Published in Democratization, 8: 4 (Winter 2001)
Boon or boondoggle? The debate over the Internet and its possible democratizing impact has generally coalesced around two distinct arguments. As ably summarized by Rohit Lekhi in this volume, "the optimistic view suggests that the Internet will facilitate the increased participation and deeper engagement of citizens in the political sphere ... deliver[ing] low-cost participation that is nevertheless direct, immediate and interactive." A second, "more sceptical" view, favoured by Lekhi himself, "suggests that [the Internet] remains beholden to the same commercial and public interests that have [dominated] and continue to dominate other technological media." It can only "reinforce the position of already dominant social groups and political interests" (p. 76). Both the benefits and pitfalls of cyberspace are explored throughout this consistently engaging volume, which originated as a special issue of Democratization. The ten contributions range from explorations of the Internet's role in western democratic life (including its effect on minority communities: see Lekhi's stimulating chapter on "The Politics of African America On-Line") to considerations of its multifaceted, often-progressive impact in and on third world societies (Africa, Indonesia, China).
Jennifer Stromer-Galley's chapter on "Democratizing Democracy" examines the growing role of the Internet in US political campaigns, among them former pro wrestler Jesse Ventura's "net-fuelled drive for the governor's seat" in Minnesota. Ventura spent much less on his campaign than did his better-funded opponents. But by creating a website ("JesseNet") and bulletin board that allowed him to take his message to thousands of potential voters, he still won handsomely. Stromer-Galley places herself firmly in the optimists' camp with her conclusion that, if used appropriately, the Internet may bring about "a more democratic turn in the political sphere of daily life" (pp. 55, 57).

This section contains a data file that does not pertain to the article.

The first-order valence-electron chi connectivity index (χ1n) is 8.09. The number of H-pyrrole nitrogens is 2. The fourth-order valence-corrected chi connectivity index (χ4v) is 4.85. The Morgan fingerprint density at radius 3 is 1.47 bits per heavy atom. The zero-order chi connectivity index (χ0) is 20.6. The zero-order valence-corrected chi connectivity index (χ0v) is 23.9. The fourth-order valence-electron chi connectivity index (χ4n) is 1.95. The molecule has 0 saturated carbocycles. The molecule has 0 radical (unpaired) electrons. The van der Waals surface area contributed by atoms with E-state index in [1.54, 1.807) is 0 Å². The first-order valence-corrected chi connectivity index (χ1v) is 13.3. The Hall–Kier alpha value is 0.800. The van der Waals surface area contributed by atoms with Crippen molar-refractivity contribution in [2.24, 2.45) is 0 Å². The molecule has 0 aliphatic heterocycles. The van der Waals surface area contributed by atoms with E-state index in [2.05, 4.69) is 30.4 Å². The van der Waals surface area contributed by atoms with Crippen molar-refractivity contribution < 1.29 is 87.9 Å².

Though few doubt that the Internet has made communication easier, faster, and more cost-efficient than ever before, there remains the question: what kind of comunication? Both neo-Nazis and Afghanistan's repressive Taliban government have found the net an ideal medium for spreading their views, as Peter Chroust points out in his chapter on "Neo-Nazis and Taliban On-Line." For Beth Simone Noveck, meanwhile, "the superficial quality of conversation on the net makes lasting and politically relevant community thus far impossible. The appearance of community masks the realitiy of isolation and atomization fed by life behind the screen" ("Paradoxical Partners: Electronic Communication and Electronic Democracy," p. 32.
Noveck's evaluation is partly belied by David T. Hill and Krishna Sen's study of "The Internet in Indonesia's New Democracy." For these authors, the overthrow of Indonesian President Suharto in 1998 "was the first revolution using the Internet" (p. 119, citing W. Scott Thompson). The Internet became "a space in which to articulate the [opposition's] anti-statist, pro-free market and freedom of speech arguments" (p. 126). The authors draw a fascinating parallel between the café-and-chat-room infrastructure of net communication in Indonesia, and Jürgen Habermas's "eighteenth-century example of the public space which is simultaneously a source of information and a coffee shop," allowing participants to "shar[e] information, opinion, [and] gossip in a way that is simultaneously public but unstructured, un-institutionalized, un-edited" (p. 127).
One departs this exciting little book with only one unfulfilled wish: that the authors had been a tad more self-reflective about the impact of the Internet on their own lives and intellectual activities. In a recent issue of The Nation (12 February 2001), Steven Johnson examines the role of the net -- in particular, the World Wide Web -- in fortifying the contribution of public intellctuals worldwide. The Web, Johnson writes, has created "the ability to center your intellectual life in all of its different appearances in your own 'presence' online, on the home page," thus "combating the problem with the free-floating intellectual ... The web gives you a way of rounding all those diverse kinds of experiences and ideas ... And it also involves a commitment ot real engagement with your audience that perhaps public intellectuals have talked a lot about in the past, but maybe not lived up to as much as they could have." The public intellectual is as central a figure as any in democracy and democratization processes. Might the Internet be providing him or her with a new lease on life?